With Craig Volden
When party leaders seek support, who heeds the call and who remains unswayed? The canonical error-free spatial model of voting predicts the targeting of fence-sitting moderates. In contrast, we advance a random-utility-based model of party calls, wherein legislators who benefit the most from a common party position respond to the call of party leaders. This model predicts that extremists will heed the call of the party more than moderates, even upon controlling for baseline rates of voting with the party. To test this prediction, we develop a new method to identify “party-influenced votes,” to generate estimates of “party-free ideal points,” and to examine rates of responsiveness to political parties across members in the House of Representatives between 1973 and 2006. We find that, contrary to common portrayals of party influence, those most responsive to their parties are not the chamber moderates. Rather, responsiveness is greatest for ideological extremists in both the majority and minority parties, declining significantly among more moderate members. This finding sets the stage for new theoretical and empirical work on the role of parties in Congress.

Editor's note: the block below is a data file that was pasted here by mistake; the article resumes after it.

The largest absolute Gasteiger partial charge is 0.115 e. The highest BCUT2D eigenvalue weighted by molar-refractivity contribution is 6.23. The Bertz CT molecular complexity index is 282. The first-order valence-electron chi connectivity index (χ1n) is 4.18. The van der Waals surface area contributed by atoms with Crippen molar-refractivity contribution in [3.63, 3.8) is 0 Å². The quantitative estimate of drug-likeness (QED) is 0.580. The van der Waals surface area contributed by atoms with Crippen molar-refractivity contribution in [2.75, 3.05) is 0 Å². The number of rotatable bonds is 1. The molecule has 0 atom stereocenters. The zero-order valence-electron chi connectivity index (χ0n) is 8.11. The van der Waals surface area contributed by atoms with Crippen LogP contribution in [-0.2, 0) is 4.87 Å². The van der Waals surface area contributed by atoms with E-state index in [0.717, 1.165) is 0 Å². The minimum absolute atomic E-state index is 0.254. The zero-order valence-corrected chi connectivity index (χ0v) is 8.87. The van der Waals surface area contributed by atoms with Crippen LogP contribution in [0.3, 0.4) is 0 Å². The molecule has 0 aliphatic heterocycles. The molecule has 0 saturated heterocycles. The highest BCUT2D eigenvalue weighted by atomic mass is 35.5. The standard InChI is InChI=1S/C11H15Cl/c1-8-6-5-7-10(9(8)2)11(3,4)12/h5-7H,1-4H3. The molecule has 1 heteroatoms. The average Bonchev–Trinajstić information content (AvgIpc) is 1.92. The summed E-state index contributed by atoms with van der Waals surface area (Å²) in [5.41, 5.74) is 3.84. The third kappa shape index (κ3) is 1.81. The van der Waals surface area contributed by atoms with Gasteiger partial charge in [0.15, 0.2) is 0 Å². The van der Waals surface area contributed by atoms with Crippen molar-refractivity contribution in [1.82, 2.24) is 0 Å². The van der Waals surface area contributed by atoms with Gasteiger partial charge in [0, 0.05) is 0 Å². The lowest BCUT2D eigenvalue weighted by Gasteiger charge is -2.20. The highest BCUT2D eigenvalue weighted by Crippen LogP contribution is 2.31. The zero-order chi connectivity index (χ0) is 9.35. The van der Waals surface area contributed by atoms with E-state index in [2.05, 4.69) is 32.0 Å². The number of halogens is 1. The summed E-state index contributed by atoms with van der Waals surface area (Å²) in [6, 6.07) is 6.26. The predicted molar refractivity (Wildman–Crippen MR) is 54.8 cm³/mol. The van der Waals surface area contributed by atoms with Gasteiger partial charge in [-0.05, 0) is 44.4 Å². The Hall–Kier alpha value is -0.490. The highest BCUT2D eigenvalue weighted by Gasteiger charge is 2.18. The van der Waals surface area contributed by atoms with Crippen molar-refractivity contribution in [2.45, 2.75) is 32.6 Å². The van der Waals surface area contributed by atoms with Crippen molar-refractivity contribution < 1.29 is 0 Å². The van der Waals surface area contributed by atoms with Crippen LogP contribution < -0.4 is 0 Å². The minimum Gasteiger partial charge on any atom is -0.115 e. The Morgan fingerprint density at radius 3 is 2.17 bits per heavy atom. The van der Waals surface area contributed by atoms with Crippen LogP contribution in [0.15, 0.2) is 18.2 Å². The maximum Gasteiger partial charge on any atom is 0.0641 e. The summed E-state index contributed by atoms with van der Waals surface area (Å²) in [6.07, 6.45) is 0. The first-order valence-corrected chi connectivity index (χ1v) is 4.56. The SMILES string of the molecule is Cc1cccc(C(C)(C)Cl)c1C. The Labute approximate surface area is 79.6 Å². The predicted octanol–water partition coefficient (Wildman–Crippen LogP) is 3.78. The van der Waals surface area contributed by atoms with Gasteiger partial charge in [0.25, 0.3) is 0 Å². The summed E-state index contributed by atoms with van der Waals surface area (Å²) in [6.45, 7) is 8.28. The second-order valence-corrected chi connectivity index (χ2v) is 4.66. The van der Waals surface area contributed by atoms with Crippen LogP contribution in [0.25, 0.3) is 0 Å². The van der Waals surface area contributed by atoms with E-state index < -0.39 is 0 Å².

Replicated in “Party Calls and Reelection in the U.S. Senate.”